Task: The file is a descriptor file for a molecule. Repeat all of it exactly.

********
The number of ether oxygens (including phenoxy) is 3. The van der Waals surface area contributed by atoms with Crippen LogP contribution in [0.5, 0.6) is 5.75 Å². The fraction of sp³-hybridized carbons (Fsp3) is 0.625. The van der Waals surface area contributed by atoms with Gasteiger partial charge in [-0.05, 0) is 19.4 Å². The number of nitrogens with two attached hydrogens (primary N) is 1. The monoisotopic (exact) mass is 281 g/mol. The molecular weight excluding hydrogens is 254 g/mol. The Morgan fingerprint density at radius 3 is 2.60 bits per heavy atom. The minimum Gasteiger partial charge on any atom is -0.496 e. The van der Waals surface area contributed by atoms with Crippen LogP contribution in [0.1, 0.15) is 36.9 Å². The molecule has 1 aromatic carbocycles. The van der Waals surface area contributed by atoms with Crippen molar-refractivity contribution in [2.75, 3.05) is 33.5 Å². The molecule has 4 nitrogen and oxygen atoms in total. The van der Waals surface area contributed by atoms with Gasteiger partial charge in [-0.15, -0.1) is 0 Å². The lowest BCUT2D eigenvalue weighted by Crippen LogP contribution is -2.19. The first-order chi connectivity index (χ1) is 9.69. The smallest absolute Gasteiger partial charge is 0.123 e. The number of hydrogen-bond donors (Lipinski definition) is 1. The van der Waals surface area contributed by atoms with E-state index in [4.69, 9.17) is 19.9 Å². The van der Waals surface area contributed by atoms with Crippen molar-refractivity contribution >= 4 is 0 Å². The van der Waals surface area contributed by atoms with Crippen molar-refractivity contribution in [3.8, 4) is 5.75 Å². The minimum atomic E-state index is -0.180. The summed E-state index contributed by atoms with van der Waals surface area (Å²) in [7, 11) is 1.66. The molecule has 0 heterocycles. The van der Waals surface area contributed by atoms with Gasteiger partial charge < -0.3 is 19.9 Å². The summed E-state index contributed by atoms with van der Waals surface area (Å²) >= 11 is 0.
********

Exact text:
The number of ether oxygens (including phenoxy) is 3. The van der Waals surface area contributed by atoms with Crippen LogP contribution in [0.5, 0.6) is 5.75 Å². The fraction of sp³-hybridized carbons (Fsp3) is 0.625. The van der Waals surface area contributed by atoms with Gasteiger partial charge in [-0.05, 0) is 19.4 Å². The number of nitrogens with two attached hydrogens (primary N) is 1. The monoisotopic (exact) mass is 281 g/mol. The molecular weight excluding hydrogens is 254 g/mol. The Morgan fingerprint density at radius 3 is 2.60 bits per heavy atom. The minimum Gasteiger partial charge on any atom is -0.496 e. The van der Waals surface area contributed by atoms with Crippen LogP contribution in [0.1, 0.15) is 36.9 Å². The molecule has 1 aromatic carbocycles. The van der Waals surface area contributed by atoms with Crippen molar-refractivity contribution in [2.75, 3.05) is 33.5 Å². The molecule has 4 nitrogen and oxygen atoms in total. The van der Waals surface area contributed by atoms with Gasteiger partial charge in [-0.15, -0.1) is 0 Å². The lowest BCUT2D eigenvalue weighted by Crippen LogP contribution is -2.19. The first-order chi connectivity index (χ1) is 9.69. The smallest absolute Gasteiger partial charge is 0.123 e. The number of hydrogen-bond donors (Lipinski definition) is 1. The van der Waals surface area contributed by atoms with E-state index in [4.69, 9.17) is 19.9 Å². The van der Waals surface area contributed by atoms with Crippen molar-refractivity contribution >= 4 is 0 Å². The van der Waals surface area contributed by atoms with Crippen molar-refractivity contribution in [3.8, 4) is 5.75 Å². The minimum atomic E-state index is -0.180. The summed E-state index contributed by atoms with van der Waals surface area (Å²) in [7, 11) is 1.66. The molecule has 0 heterocycles. The van der Waals surface area contributed by atoms with Gasteiger partial charge < -0.3 is 19.9 Å². The summed E-state index contributed by atoms with van der Waals surface area (Å²) >= 11 is 0.